The archive in question, AIATSIS, is in the same boat as many hundreds of others around the world: holders of unique historical and cultural content carried on media formats that are actively degrading and already obsolete. Many archivists believe that we have a 15-20 year window in which to digitally preserve this content before it becomes either impossible or prohibitively expensive due to the combination of degradation and obsolescence. There is less time for some formats. Possibly more for other formats, such as certain types of magnetic tape, if playback machines and spare parts are stockpiled now.
I am happy to see a call for action on behalf of AIATSIS, which I visited a year ago, but I am also mindful of the need to lobby on behalf of many other archives with a similar problem. It is our generation that must digitally preserve this irreplaceable content before it is too late. The time for action is upon us. Some of us are now trying to make strong cases for institutional or governmental support for this effort, realizing that it is beyond the resources of our archive or any one organization. You might be interested in a study that Indiana University produced this month that strongly states the need for massive and rapid digitization of its 450,000 hours of content and analyzes some of the format-based degradation and obsolescence issues we all face. It may provide outside validation that you can use in your effort. The report is available from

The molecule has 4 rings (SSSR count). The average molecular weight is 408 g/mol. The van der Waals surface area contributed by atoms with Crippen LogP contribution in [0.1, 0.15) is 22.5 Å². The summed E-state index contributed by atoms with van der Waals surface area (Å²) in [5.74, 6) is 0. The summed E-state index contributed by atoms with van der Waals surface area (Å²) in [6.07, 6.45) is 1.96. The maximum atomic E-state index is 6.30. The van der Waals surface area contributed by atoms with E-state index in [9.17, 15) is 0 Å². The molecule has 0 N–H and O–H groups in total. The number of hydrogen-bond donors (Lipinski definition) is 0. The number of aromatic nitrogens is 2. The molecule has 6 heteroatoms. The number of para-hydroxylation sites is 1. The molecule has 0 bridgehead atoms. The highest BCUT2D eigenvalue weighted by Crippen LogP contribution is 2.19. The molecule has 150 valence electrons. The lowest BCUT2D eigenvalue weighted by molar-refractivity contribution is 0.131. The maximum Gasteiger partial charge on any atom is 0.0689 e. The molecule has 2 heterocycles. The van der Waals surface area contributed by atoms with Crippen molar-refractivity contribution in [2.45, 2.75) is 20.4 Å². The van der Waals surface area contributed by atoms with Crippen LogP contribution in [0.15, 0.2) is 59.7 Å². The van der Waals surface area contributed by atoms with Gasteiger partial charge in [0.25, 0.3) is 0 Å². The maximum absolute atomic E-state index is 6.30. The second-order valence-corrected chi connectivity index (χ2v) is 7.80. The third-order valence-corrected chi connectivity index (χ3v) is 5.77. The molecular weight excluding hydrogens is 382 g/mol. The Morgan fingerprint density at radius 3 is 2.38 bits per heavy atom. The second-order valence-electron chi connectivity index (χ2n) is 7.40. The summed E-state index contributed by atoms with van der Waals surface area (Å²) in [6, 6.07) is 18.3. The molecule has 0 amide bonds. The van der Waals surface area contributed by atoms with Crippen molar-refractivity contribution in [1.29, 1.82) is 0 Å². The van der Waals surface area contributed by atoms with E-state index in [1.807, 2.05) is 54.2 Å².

In the U.S., the National Recording Preservation Board is producing a study of audio preservation issues followed by a national plan of action. Both should be available within a year.
Similarly, I would love to see justifications developed by others, as they may be useful within my own institution.
Associate Director for Recording Services
Archives of Traditional Music
Co-Chair, ARSC Technical Committee
From: Association for Recorded Sound Discussion List [mailto:[log in to unmask]] On Behalf Of Maria Fletcher
Sent: Thursday, October 29, 2009 6:51 AM
To: [log in to unmask]
Subject: [ARSCLIST] urgent help need to save indigenous cultural archive
Apologies if I have double posted this message.
I am currently hoping to establish a consortium of like minded people and
who can help preserve over 100,000 hours of musical recordings of indigenous
australian aboriginal music and oral song. Without Federal funding, the
recordings, currently on magentic tape, will deteriorate, taking with them
the only known extant record of ancient traditions and heritage.
Anyone who feels able to contribute either in the way of lobbying,
petitioning, or through volunteering their expertise, please indicate your
interest by replying to to this message. I am then hoping to establish an
online campaign to further the cause of preserving this essential cultural